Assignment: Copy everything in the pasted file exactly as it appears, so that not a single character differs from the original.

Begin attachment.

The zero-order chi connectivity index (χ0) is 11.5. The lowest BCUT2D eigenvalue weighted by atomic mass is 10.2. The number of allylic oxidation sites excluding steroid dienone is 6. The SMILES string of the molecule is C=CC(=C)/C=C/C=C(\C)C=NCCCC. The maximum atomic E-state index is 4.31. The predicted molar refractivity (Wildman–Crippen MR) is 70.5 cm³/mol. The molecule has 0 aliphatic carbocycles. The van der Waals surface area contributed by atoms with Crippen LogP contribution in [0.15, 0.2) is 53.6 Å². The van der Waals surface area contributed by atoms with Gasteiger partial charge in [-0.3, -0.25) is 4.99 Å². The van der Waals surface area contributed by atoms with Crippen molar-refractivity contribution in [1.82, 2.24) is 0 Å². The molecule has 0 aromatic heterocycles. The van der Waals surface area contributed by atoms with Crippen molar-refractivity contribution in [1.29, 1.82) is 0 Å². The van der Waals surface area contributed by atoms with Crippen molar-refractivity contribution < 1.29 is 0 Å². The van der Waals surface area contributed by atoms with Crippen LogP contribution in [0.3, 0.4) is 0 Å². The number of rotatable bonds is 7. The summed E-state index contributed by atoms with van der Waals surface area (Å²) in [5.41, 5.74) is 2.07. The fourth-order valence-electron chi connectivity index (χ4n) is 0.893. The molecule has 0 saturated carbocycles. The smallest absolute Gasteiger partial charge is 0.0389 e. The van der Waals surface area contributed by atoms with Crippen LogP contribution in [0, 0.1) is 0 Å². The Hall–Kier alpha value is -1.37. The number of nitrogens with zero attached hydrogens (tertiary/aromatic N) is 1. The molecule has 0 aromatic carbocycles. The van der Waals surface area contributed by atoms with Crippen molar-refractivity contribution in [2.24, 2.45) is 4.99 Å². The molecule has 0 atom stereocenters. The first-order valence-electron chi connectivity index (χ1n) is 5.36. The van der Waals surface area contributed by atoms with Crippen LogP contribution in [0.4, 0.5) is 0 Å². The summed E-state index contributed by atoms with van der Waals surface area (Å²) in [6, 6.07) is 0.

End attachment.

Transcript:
The zero-order chi connectivity index (χ0) is 11.5. The lowest BCUT2D eigenvalue weighted by atomic mass is 10.2. The number of allylic oxidation sites excluding steroid dienone is 6. The SMILES string of the molecule is C=CC(=C)/C=C/C=C(\C)C=NCCCC. The maximum atomic E-state index is 4.31. The predicted molar refractivity (Wildman–Crippen MR) is 70.5 cm³/mol. The molecule has 0 aliphatic carbocycles. The van der Waals surface area contributed by atoms with Crippen LogP contribution in [0.15, 0.2) is 53.6 Å². The van der Waals surface area contributed by atoms with Gasteiger partial charge in [-0.3, -0.25) is 4.99 Å². The van der Waals surface area contributed by atoms with Crippen molar-refractivity contribution in [1.82, 2.24) is 0 Å². The molecule has 0 aromatic heterocycles. The van der Waals surface area contributed by atoms with Crippen molar-refractivity contribution in [1.29, 1.82) is 0 Å². The van der Waals surface area contributed by atoms with Crippen molar-refractivity contribution < 1.29 is 0 Å². The van der Waals surface area contributed by atoms with Crippen LogP contribution in [0.3, 0.4) is 0 Å². The number of rotatable bonds is 7. The summed E-state index contributed by atoms with van der Waals surface area (Å²) in [5.41, 5.74) is 2.07. The fourth-order valence-electron chi connectivity index (χ4n) is 0.893. The molecule has 0 saturated carbocycles. The smallest absolute Gasteiger partial charge is 0.0389 e. The van der Waals surface area contributed by atoms with Crippen LogP contribution in [0, 0.1) is 0 Å². The Hall–Kier alpha value is -1.37. The number of nitrogens with zero attached hydrogens (tertiary/aromatic N) is 1. The molecule has 0 aromatic carbocycles. The van der Waals surface area contributed by atoms with Crippen molar-refractivity contribution in [2.24, 2.45) is 4.99 Å². The molecule has 0 atom stereocenters. The first-order valence-electron chi connectivity index (χ1n) is 5.36. The van der Waals surface area contributed by atoms with Crippen LogP contribution in [0.4, 0.5) is 0 Å². The summed E-state index contributed by atoms with van der Waals surface area (Å²) in [6, 6.07) is 0.